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'Banner year' for patent lawsuits: Number of cases, awards both up

Trolls reaping the biggest rewards, as usual

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Describing 2012 as a "banner year" for patent litigation in the US, a new report from PricewaterhouseCoopers says the number of patents granted and the number of patent lawsuits filed were both up during the year, even as the damages awarded in such suits hit all-time highs.

According to the report, although the number of patent suits filed has increased by an average of 7 per cent annually since 1991, the number of filings leaped up by 29 per cent from 2011 to 2012 alone.

In all, patent holders filed 5,189 lawsuits in US courts in 2012 – a new record – and the percentages of those cases that involved computer hardware and software, internet services, telecommunications, and biotech all rose.

Damage awards were up significantly during the year, as well. The report observes that patent litigants were awarded damages in excess of $1bn in three separate cases in 2012, including Monsanto v. DuPont, Apple v. Samsung, and Carnegie Mellon University v. Marvell. Previously, only three such large awards had been granted in all of US history.

Those massive awards in turn caused the median damages awarded during 2012 to spike to $9.5m, significantly higher than the $4.9m median award for the overall period of 2007 through 2012.

It's worth noting, however, that the largest patent awards have historically often been reduced upon appeal. The verdict in Apple v. Samsung, for example, has already been chopped down from the original $1bn to under $600m, and it may yet be modified further.

So who is awarding all these sky-high damages? Not so much judges, it turns out, as ordinary folk. Not only were juries around 50 per cent more likely to find in favor of patent holders than were judges, but they were far more generous in their awards, too.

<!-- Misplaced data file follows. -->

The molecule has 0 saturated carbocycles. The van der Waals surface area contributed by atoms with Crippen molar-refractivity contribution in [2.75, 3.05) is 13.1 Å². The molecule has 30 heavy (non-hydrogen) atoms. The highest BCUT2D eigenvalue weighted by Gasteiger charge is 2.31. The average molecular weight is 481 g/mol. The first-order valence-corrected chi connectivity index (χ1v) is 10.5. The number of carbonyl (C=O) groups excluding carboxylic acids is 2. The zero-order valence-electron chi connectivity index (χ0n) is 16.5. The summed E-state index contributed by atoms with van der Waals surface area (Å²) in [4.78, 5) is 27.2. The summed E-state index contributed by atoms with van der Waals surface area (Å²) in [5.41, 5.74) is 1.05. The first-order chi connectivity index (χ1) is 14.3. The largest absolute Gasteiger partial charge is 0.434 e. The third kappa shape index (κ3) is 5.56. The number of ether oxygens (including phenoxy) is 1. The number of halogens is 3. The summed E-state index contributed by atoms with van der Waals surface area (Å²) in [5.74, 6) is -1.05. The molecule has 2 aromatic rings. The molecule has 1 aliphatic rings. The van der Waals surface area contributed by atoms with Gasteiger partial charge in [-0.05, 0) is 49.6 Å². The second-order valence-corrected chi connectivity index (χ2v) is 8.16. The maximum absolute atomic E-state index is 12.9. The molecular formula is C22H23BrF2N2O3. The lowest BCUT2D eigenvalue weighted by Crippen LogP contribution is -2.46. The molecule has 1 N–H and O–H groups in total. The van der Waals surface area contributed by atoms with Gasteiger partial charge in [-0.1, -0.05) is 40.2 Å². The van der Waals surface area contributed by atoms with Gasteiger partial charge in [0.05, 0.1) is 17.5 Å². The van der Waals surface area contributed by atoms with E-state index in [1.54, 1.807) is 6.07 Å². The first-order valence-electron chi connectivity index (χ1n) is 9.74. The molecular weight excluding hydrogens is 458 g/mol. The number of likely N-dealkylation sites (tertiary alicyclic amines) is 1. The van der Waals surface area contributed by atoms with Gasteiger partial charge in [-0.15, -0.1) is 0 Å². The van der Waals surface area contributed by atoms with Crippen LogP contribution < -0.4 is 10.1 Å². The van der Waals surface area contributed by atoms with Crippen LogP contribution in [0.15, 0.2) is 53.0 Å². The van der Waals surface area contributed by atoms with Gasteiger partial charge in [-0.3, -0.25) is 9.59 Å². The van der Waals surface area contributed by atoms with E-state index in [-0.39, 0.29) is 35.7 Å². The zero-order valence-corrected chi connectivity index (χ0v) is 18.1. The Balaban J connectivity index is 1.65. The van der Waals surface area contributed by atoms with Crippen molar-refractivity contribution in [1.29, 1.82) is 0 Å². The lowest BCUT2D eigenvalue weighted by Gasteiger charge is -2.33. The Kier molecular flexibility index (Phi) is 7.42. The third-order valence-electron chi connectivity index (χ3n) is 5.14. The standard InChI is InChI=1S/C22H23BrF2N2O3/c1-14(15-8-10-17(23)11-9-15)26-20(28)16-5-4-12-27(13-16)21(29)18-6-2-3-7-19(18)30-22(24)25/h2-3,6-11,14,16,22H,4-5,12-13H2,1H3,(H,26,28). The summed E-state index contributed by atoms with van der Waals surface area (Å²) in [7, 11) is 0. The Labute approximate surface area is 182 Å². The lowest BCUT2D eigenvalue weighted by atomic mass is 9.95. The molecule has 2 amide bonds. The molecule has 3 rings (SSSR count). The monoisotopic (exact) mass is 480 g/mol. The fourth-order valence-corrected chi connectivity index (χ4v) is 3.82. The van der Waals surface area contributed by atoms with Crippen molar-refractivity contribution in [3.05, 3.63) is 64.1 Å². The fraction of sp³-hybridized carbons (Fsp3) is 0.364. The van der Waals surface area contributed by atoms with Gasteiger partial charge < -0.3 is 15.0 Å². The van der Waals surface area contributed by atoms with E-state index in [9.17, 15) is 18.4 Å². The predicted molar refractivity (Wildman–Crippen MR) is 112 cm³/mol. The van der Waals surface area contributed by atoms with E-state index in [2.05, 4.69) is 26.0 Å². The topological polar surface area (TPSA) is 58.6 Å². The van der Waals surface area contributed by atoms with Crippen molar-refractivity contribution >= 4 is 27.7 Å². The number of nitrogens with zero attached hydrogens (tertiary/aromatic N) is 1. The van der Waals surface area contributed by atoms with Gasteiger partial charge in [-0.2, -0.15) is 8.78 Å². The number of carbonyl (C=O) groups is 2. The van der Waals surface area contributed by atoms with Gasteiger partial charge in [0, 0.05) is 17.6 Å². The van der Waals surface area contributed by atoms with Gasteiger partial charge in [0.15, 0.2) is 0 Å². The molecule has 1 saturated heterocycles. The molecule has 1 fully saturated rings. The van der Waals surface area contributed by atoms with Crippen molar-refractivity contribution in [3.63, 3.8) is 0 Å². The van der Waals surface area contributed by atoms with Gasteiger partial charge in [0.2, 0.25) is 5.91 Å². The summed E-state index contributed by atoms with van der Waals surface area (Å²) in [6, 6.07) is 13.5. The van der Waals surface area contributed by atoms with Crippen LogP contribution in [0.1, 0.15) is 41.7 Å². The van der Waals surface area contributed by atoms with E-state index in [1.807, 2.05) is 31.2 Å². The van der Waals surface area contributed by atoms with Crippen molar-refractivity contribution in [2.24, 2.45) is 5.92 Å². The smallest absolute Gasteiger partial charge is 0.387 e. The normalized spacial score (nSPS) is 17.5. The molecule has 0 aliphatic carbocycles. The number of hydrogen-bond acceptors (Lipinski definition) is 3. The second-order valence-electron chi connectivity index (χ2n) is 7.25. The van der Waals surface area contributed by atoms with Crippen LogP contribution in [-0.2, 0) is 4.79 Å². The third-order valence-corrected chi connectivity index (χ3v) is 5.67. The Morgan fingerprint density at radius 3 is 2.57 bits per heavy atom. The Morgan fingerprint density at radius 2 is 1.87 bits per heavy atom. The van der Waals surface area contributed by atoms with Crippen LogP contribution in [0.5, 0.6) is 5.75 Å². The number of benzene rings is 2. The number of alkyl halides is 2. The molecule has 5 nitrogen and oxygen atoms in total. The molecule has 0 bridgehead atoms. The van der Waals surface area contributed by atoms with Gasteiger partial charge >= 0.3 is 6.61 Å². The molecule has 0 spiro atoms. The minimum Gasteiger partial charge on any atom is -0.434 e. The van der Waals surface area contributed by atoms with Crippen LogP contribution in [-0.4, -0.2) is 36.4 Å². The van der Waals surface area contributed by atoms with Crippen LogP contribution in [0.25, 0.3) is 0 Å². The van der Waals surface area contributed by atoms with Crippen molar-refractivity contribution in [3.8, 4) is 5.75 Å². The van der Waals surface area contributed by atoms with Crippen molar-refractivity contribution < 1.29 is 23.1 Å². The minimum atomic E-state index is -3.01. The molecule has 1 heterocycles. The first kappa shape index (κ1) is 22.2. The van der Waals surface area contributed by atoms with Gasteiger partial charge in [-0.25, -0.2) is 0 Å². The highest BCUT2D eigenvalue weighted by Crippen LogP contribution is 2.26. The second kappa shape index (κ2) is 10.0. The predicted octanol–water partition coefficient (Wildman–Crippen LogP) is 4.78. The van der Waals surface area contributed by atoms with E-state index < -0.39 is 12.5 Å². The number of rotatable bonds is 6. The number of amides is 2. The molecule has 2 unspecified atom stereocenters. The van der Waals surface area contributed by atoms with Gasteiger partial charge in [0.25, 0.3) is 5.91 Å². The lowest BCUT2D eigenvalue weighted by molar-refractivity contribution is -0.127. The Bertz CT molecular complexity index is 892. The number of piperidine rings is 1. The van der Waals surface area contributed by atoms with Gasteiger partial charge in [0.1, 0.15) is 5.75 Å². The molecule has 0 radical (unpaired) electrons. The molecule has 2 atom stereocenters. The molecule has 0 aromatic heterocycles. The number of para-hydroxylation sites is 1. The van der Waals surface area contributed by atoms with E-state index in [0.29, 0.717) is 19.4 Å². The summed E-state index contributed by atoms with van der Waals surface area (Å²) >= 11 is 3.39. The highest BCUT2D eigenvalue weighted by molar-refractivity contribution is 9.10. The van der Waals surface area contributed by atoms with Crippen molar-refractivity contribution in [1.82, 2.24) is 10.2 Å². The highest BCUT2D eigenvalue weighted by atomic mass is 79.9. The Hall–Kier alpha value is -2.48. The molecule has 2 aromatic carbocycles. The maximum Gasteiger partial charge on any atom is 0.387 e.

How generous? Between 2007 and 2012, the median damages awarded by judges was $300,000. The median amount awarded by juries was $12.2m.

Naturally, the dreaded nonpracticing entities (NPEs) – some call them patent trolls – played a role in all of this, as well. The PwC report notes a recent study indicating that NPEs now account for the majority of all patent litigation filed in the US.

In PwC's own findings, NPEs were also typically awarded higher damages than practicing entities in nearly every industry studied, the notable exceptions being biotech/pharma and telecoms. Over the last 12 years, the report states, median damages awarded to NPEs have averaged twice the median amount awarded to practicing entities.

But being a patent troll isn't always all it's cracked up to be. PwC found that universities and nonprofit NPEs were awarded median damages slightly lower than those awarded to companies, while the median damages awarded to individual NPE patent holders were much lower, even though individuals filed 50 per cent of all NPE patent suits.

Moreover, it was generally harder for NPEs to get decisions in their favor than it was for companies that made stuff. NPE patent claims had an overall success rate of just 26 per cent from 2007 to 2012, compared to a 38 per cent success rate for companies with actual products.

Federal Trade Commission chairwoman Edith Ramirez has promised an investigation into the practices of patent trolls, after being urged to study the matter by Senate Judiciary Committee Chairman Patrick Leahy (D-VT) and other Congress-critters, but enacting any new patent legislation is sure to be a lengthy process.

Meanwhile, with awards on the rise, the threat of an FTC investigation seems unlikely to dissuade NPEs from continuing their barrage on the patent courts. When PwC revisits the topic of patents again next year, expect the trends revealed in this year's study to have not merely continued, but accelerated. ®

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